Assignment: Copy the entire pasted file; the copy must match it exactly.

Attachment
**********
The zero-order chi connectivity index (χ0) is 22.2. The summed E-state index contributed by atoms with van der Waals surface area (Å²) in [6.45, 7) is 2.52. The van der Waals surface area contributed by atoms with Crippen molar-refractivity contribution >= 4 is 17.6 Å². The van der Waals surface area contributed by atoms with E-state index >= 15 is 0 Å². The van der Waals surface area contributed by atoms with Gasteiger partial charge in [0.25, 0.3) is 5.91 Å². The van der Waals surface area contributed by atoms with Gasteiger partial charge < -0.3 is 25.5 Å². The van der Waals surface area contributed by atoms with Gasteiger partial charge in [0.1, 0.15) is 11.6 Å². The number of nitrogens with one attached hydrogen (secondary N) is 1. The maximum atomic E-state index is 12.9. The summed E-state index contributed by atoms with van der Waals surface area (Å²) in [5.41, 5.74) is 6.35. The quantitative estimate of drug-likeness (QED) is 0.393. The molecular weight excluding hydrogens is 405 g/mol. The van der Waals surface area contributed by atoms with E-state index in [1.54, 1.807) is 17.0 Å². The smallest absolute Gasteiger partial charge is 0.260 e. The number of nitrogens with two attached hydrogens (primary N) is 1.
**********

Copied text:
The zero-order chi connectivity index (χ0) is 22.2. The summed E-state index contributed by atoms with van der Waals surface area (Å²) in [6.45, 7) is 2.52. The van der Waals surface area contributed by atoms with Crippen molar-refractivity contribution >= 4 is 17.6 Å². The van der Waals surface area contributed by atoms with E-state index >= 15 is 0 Å². The van der Waals surface area contributed by atoms with Gasteiger partial charge in [0.25, 0.3) is 5.91 Å². The van der Waals surface area contributed by atoms with Gasteiger partial charge < -0.3 is 25.5 Å². The van der Waals surface area contributed by atoms with Gasteiger partial charge in [0.1, 0.15) is 11.6 Å². The number of nitrogens with one attached hydrogen (secondary N) is 1. The maximum atomic E-state index is 12.9. The summed E-state index contributed by atoms with van der Waals surface area (Å²) in [5.41, 5.74) is 6.35. The quantitative estimate of drug-likeness (QED) is 0.393. The molecular weight excluding hydrogens is 405 g/mol. The van der Waals surface area contributed by atoms with E-state index in [1.54, 1.807) is 17.0 Å². The smallest absolute Gasteiger partial charge is 0.260 e. The number of nitrogens with two attached hydrogens (primary N) is 1.